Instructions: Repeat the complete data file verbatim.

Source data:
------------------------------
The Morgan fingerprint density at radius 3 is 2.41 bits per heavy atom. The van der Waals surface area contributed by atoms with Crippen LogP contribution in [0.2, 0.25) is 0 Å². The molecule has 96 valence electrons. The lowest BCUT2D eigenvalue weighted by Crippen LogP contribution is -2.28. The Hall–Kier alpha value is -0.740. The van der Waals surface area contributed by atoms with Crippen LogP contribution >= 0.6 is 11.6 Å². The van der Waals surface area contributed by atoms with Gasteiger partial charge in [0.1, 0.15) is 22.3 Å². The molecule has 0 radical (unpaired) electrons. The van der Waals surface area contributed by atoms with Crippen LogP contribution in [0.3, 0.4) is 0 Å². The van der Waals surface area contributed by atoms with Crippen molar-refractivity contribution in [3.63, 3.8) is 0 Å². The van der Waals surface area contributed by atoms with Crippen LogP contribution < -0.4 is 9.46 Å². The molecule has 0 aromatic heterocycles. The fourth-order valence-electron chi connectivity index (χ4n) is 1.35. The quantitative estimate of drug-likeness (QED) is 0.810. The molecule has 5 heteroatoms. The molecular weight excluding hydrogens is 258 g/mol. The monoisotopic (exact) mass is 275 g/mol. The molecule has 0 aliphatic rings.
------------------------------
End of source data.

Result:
The Morgan fingerprint density at radius 3 is 2.41 bits per heavy atom. The van der Waals surface area contributed by atoms with Crippen LogP contribution in [0.2, 0.25) is 0 Å². The molecule has 96 valence electrons. The lowest BCUT2D eigenvalue weighted by Crippen LogP contribution is -2.28. The Hall–Kier alpha value is -0.740. The van der Waals surface area contributed by atoms with Crippen LogP contribution >= 0.6 is 11.6 Å². The van der Waals surface area contributed by atoms with Gasteiger partial charge in [0.1, 0.15) is 22.3 Å². The molecule has 0 radical (unpaired) electrons. The van der Waals surface area contributed by atoms with Crippen LogP contribution in [0.3, 0.4) is 0 Å². The van der Waals surface area contributed by atoms with Crippen molar-refractivity contribution in [3.63, 3.8) is 0 Å². The van der Waals surface area contributed by atoms with Crippen LogP contribution < -0.4 is 9.46 Å². The molecule has 0 aromatic heterocycles. The fourth-order valence-electron chi connectivity index (χ4n) is 1.35. The quantitative estimate of drug-likeness (QED) is 0.810. The molecule has 5 heteroatoms. The molecular weight excluding hydrogens is 258 g/mol. The monoisotopic (exact) mass is 275 g/mol. The molecule has 0 aliphatic rings.